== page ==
Gold Medal Grandmothers Soar Through the Glass Ceiling

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KONA, HI ~ If you haven’t heard of the WASP, or Women Airforce Service Pilots, it’s because 65 years ago these brave women who flew non-combat missions for the U. S. Army were unceremoniously disbanded so that male pilots could have their jobs.

In one of his large compensatory gestures, President Obama signed S. 614 last week, a bill awarding my mother and 1,101 other pioneering women the Congressional Gold Medal of Honor for their service during World War II. It soothed an old sting that the WASP and their families could not forget.

And despite the sting, these creative, powerful women broke the glass ceiling anyway, long before Hilary Clinton was even born.

In fact, they soared through the glass ceiling. They crossed the fickle line of social and professional customs which had tried to keep women “in their place,” certainly on the ground. But my Mom, Dorothy Britt Mann, together with her WASP comrades, knew a woman’s place is every place.
 
Dorothy was a perky teenager living on the dusty plains of West Texas when she dreamed of flight. Inspired by Amelia Earhart and Jacqueline Cochran, she earned her pilot’s license when the war loomed and flew with the Civil Air Patrol so she would be ready. The call came in 1942 when President Roosevelt and General Hap Arnold gave the go-ahead for the women to fly non-combat military missions.

During Army training in Sweetwater, Texas, Dorothy had to tote pillows to her AT-6 to prop herself forward in the seat enough to reach the airplane pedals. She and her WASP mates flew wing-tip to wing-tip with their brothers, with fewer accidents and accuracy equal to their male peers.

The work was stressful and dangerous – towing targets for rookie gunners, testing new planes, and ferrying broken ones. These women piloted every kind of military aircraft, and logged 60 million miles flying missions across the United States. They freed up male pilots for combat missions, but as more male pilots entered the service, they wanted the women’s stateside jobs.

On December 20, 1944, the WASP were deactivated. These noble women, 38 of whom gave their lives, received no recognition or severance pay. They had to pay their own way home and the women were never awarded full military status. After the war, they could not find flight jobs with new airline companies except as stewardesses.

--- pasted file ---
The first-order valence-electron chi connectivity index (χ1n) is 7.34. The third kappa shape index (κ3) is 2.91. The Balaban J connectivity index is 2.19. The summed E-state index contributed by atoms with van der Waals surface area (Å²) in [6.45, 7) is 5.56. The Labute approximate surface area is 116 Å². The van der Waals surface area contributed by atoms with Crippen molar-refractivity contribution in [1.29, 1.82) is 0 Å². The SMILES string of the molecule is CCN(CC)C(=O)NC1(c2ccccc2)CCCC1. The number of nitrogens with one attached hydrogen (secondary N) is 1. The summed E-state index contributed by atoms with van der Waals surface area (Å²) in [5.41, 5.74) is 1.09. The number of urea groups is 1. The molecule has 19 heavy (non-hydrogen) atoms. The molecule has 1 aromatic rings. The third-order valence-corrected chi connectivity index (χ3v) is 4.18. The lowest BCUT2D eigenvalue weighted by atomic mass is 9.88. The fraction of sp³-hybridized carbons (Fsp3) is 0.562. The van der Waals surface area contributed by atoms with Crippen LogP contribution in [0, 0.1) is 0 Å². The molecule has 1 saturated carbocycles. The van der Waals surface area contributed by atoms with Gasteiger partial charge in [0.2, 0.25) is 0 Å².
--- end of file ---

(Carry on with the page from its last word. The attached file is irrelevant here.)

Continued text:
And for the 38 women who died in the line of duty, their families were saddled with the costs to transport their bodies and arrange burials. It was not until 1977 that the WASP participants were granted veterans’ status.

President Obama, in signing S. 614, is righting this 65-year wrong for both the living and the dead. Of the 1,102 women who received their wings as Women Airforce Service Pilots, approximately 300 are living today. The Congressional Gold Medals will be awarded to all 1,102 pilots and/or their surviving family members.
 
It’s not often that great-great-grandmothers receive medals for flying anything, much less war planes. My mother died in 1998, but I still remember her as someone who extended herself beyond the call of duty.

She told me about being the first cadet in her class to solo in one of the Army aircraft in 1943. When she landed after three touch-and-goes, her classmates greeted her with congratulations.
 
Dorothy told them it was no big deal. “My flight instructor said he was just too scared to go up with me anymore, so he jumped out.” Laughing all the way to the quadrangle, her baymates and friends led her to the Wishing Well, the good-luck fountain, where she was ceremoniously dunked.
 
Only a woman in full possession of her courage comes up with such tales, which, tall or not, undercut the arrogance and intolerance of an age when many people take themselves too seriously.

Life is serious, my mother said, but that’s no reason to lose your sense of humor. She opened conversational, professional, and often philosophical doors which had been closed to her foremothers. To be fair, Dorothy Britt had an amazing mother who had broken through her own set of ceilings.

But Dorothy survived the war, had five children, learned to meditate, laughed exuberantly, cried regularly (she said it kept her regular) and made sense of her life in the twentieth which often seemed to be nothing as much as a vast cauldron of chaotic change.

If you didn’t have some solid spiritual center in the midst of it, you were done. But she did have that center. Her creative, spiritual center remained intact. All her WASP sisters whom I met over the years had that same remarkable confidence.

They radiated the kind of straightforward sense of right and wrong that I respect so much in President Obama. Even in a world which often denied their right to be who they wanted to be, they soared anyway. They soared on the wings of right mind, right action, right relationship.

I feel, not proud — because I think pride too often leads to wrong action – but I feel grateful to be an American who can honor some of its true heroes, even after so many years.

I feel thankful to all who made the effort to take the sting out the legendary WASP story, and who made things right!

I feel elated for my Mom.

The Congressional Gold Medals will be awarded to all 1,102 pilots and/or their surviving family members.
 
Big, Beautiful Blessings,
Dr. Marya
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